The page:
The oddest part of the story is that Clare wants her sperm donors to have "strong family values". How could a man donating sperm to a young single mother on welfare represent strong family values?
To my surprise one reader very much thought it possible, and wrote this comment to support his claim:
"Strong family values" means that he values every persons right and desire to have a family. Not that he thinks every family should be the perfect nuclear family. Families can be two mothers, two fathers, sole fathers or sole mothers. The old ideals need to be thrown out the window if we really want to have an equal society where every person, and every family is accepted, instead of judged as inadequate.
I can't dismiss this comment too casually. It expresses the modern liberal mindset, and its appeal to equality, rights and acceptance is likely to make it attractive to some people.
It's worth unpacking. If we were to set it out as an argument it would look something like this:
a) There are just individuals with rights and desires.
b) The aim is to give equal treatment to each individual to pursue his desires.
c) The way to do this is to be non-judgemental, non-discriminatory and accepting.
Can this way of thinking about things work? One reason to think not is that individuals have any number of desires, some of them superficial and some deep, and many of them contradictory. How does the individual order these desires? There must ultimately be some basis for judging these desires and their value, otherwise the individual would live incoherently.
When it comes to the family, individuals do attempt to order their desires. They ask questions such as:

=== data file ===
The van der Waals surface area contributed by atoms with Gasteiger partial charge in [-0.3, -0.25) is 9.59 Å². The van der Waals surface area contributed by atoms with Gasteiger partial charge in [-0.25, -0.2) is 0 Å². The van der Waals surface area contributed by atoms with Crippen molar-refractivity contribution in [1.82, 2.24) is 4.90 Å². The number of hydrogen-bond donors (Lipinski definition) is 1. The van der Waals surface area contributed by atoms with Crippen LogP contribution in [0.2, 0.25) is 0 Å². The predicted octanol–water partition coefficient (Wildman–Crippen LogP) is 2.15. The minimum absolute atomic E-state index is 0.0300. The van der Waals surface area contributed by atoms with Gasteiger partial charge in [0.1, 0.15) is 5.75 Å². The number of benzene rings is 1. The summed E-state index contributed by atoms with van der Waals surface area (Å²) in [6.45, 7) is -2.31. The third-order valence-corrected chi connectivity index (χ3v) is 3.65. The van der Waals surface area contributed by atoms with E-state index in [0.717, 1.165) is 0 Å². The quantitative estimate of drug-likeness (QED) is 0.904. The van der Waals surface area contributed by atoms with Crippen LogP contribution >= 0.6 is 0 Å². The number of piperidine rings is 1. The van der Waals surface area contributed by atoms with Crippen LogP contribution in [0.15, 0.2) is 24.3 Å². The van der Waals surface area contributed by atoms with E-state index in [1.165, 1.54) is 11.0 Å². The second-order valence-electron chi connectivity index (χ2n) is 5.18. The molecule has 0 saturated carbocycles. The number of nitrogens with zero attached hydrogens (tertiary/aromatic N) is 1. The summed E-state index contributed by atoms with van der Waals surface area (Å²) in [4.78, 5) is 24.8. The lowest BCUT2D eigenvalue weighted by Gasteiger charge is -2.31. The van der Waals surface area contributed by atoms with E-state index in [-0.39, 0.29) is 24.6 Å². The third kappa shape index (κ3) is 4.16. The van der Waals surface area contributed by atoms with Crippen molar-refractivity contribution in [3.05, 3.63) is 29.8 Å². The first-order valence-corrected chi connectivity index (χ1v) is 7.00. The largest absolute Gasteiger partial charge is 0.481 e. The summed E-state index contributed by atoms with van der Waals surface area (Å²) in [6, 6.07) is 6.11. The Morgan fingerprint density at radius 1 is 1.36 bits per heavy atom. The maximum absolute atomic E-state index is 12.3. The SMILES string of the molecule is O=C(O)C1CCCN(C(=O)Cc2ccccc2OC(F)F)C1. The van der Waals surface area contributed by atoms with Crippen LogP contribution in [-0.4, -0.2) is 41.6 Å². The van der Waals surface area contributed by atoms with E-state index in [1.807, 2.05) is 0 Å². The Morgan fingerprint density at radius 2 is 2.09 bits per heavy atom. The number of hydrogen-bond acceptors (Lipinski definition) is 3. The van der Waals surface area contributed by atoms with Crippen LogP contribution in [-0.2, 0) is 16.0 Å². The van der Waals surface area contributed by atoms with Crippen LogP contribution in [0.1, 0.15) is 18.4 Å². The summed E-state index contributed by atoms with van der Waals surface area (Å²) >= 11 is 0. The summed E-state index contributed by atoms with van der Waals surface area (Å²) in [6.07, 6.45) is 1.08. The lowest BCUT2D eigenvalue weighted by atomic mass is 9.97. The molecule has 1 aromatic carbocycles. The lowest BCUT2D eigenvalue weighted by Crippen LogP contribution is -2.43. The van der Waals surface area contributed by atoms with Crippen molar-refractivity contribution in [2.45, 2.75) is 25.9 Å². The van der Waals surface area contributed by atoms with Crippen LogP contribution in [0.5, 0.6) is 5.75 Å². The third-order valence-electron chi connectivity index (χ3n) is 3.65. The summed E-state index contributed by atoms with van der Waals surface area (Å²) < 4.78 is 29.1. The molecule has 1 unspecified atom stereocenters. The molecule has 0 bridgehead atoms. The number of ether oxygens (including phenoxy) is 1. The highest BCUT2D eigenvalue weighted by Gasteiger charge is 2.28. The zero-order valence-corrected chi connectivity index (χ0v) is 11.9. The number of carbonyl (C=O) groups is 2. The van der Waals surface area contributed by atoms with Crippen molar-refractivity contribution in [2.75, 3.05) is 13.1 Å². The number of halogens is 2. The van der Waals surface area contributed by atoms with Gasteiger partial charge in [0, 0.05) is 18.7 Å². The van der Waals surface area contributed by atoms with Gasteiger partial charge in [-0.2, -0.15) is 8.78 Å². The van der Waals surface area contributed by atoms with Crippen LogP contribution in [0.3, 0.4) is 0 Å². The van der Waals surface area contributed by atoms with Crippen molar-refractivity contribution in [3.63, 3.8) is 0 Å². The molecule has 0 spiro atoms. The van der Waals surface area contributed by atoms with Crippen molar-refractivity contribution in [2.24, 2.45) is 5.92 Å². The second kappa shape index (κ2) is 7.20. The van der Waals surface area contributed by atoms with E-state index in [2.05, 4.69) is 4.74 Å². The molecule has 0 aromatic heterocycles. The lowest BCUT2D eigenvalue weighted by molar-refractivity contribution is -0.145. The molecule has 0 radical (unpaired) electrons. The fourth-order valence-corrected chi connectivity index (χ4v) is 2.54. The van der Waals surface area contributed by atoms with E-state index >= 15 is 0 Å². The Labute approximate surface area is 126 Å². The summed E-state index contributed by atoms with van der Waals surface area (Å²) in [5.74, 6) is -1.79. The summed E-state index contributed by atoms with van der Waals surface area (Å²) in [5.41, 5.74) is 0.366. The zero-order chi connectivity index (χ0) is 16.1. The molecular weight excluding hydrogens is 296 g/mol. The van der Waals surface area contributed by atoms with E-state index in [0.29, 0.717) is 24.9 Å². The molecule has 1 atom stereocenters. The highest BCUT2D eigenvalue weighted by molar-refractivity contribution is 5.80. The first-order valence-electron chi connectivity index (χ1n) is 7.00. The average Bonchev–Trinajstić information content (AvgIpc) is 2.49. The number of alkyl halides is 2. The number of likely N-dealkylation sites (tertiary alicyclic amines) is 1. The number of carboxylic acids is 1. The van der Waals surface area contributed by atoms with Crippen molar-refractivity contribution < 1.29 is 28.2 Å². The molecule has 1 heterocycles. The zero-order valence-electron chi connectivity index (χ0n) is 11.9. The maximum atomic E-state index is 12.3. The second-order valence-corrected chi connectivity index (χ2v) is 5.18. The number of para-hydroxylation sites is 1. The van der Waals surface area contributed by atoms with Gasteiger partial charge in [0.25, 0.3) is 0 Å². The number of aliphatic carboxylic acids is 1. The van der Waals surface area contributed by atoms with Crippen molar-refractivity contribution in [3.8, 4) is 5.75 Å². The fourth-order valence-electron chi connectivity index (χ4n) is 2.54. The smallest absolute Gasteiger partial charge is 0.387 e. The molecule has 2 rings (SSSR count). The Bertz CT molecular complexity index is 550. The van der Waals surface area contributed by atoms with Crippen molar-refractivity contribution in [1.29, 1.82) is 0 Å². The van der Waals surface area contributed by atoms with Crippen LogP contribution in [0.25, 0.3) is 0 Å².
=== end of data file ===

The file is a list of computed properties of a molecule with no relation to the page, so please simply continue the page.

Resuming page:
What do I owe my spouse and children?
What do I owe society?
What represents character?
What holds society together?
What are the higher forms of love?
How are children nurtured?
How is a child brought undamaged to adulthood?
I suggest the following alternative to the argument made by my liberal reader:
1) Individuals have a mass of contradictory desires.
2) The aim is to encourage individuals to best order these desires.
3) To do this the influence of culture, of personal experience, of reason and of conscience are significant in forming judgements.
There's one other issue I'd like to cover. There is a sense of "fragile identity" in my liberal reader's comment. It's as if he (she?) is declaring: I am my lifestyle choice. If you criticise my choice then you reject who I am - you reject me as a person.
I believe this to be wrong on two counts. First, the fact of being a person is not dependent on social attitudes. Our humanity is not contingent on what others think of us.
Second, one of the reasons for "judgement" is to throw off what is superficial or self-destructive and to reach toward higher forms of human identity. We won't help people reach toward these higher forms of identity by encouraging a culture in which all choices and all desires are equally accepted.